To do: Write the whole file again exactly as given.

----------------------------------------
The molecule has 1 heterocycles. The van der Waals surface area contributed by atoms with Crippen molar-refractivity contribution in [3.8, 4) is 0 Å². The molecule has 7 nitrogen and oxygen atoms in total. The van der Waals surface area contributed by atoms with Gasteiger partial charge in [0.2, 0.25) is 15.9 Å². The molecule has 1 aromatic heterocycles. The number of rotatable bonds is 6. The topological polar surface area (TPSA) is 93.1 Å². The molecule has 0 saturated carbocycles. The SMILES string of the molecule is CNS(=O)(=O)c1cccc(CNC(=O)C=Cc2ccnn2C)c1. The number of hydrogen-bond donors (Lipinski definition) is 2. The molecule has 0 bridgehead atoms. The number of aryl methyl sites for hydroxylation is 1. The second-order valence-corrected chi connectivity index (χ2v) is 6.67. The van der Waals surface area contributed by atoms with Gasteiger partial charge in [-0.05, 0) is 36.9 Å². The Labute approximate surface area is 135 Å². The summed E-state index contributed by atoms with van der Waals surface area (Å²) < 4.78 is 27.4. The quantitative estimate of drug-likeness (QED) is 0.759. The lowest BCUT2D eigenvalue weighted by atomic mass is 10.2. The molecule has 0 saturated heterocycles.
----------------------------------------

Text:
The molecule has 1 heterocycles. The van der Waals surface area contributed by atoms with Crippen molar-refractivity contribution in [3.8, 4) is 0 Å². The molecule has 7 nitrogen and oxygen atoms in total. The van der Waals surface area contributed by atoms with Gasteiger partial charge in [0.2, 0.25) is 15.9 Å². The molecule has 1 aromatic heterocycles. The number of rotatable bonds is 6. The topological polar surface area (TPSA) is 93.1 Å². The molecule has 0 saturated carbocycles. The SMILES string of the molecule is CNS(=O)(=O)c1cccc(CNC(=O)C=Cc2ccnn2C)c1. The number of hydrogen-bond donors (Lipinski definition) is 2. The molecule has 0 bridgehead atoms. The number of aryl methyl sites for hydroxylation is 1. The second-order valence-corrected chi connectivity index (χ2v) is 6.67. The van der Waals surface area contributed by atoms with Gasteiger partial charge in [-0.05, 0) is 36.9 Å². The Labute approximate surface area is 135 Å². The summed E-state index contributed by atoms with van der Waals surface area (Å²) < 4.78 is 27.4. The quantitative estimate of drug-likeness (QED) is 0.759. The lowest BCUT2D eigenvalue weighted by atomic mass is 10.2. The molecule has 0 saturated heterocycles.